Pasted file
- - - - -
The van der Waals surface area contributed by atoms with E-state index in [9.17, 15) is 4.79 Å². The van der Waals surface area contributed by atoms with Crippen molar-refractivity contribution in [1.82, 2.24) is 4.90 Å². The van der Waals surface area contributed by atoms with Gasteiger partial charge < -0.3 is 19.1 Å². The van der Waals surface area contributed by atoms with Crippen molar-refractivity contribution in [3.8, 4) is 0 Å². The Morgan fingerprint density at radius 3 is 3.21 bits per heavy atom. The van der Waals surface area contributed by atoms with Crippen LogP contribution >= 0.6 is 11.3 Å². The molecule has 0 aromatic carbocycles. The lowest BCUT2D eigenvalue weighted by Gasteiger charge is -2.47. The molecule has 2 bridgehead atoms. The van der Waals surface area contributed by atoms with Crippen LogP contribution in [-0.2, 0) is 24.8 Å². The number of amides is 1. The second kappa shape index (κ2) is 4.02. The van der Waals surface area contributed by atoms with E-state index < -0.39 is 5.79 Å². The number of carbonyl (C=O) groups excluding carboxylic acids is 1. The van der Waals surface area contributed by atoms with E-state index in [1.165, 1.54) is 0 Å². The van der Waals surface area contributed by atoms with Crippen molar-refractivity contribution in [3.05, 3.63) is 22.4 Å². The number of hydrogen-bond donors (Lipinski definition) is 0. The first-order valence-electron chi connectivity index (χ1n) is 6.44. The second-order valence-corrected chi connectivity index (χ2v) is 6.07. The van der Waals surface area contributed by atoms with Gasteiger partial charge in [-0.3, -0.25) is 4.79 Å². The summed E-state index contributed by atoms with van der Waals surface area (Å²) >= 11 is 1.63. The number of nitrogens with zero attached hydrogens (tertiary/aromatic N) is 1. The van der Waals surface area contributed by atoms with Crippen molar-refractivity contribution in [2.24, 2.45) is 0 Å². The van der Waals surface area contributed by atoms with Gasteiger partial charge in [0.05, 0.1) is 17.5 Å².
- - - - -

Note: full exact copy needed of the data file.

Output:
The van der Waals surface area contributed by atoms with E-state index in [9.17, 15) is 4.79 Å². The van der Waals surface area contributed by atoms with Crippen molar-refractivity contribution in [1.82, 2.24) is 4.90 Å². The van der Waals surface area contributed by atoms with Gasteiger partial charge < -0.3 is 19.1 Å². The van der Waals surface area contributed by atoms with Crippen molar-refractivity contribution in [3.8, 4) is 0 Å². The Morgan fingerprint density at radius 3 is 3.21 bits per heavy atom. The van der Waals surface area contributed by atoms with Crippen LogP contribution >= 0.6 is 11.3 Å². The molecule has 0 aromatic carbocycles. The lowest BCUT2D eigenvalue weighted by Gasteiger charge is -2.47. The molecule has 2 bridgehead atoms. The van der Waals surface area contributed by atoms with Crippen LogP contribution in [-0.2, 0) is 24.8 Å². The number of amides is 1. The second kappa shape index (κ2) is 4.02. The van der Waals surface area contributed by atoms with E-state index < -0.39 is 5.79 Å². The number of carbonyl (C=O) groups excluding carboxylic acids is 1. The van der Waals surface area contributed by atoms with E-state index in [1.165, 1.54) is 0 Å². The van der Waals surface area contributed by atoms with Crippen molar-refractivity contribution in [3.05, 3.63) is 22.4 Å². The number of hydrogen-bond donors (Lipinski definition) is 0. The first-order valence-electron chi connectivity index (χ1n) is 6.44. The second-order valence-corrected chi connectivity index (χ2v) is 6.07. The van der Waals surface area contributed by atoms with Gasteiger partial charge in [-0.3, -0.25) is 4.79 Å². The summed E-state index contributed by atoms with van der Waals surface area (Å²) >= 11 is 1.63. The number of nitrogens with zero attached hydrogens (tertiary/aromatic N) is 1. The van der Waals surface area contributed by atoms with Crippen molar-refractivity contribution in [2.24, 2.45) is 0 Å². The van der Waals surface area contributed by atoms with Gasteiger partial charge in [0.05, 0.1) is 17.5 Å².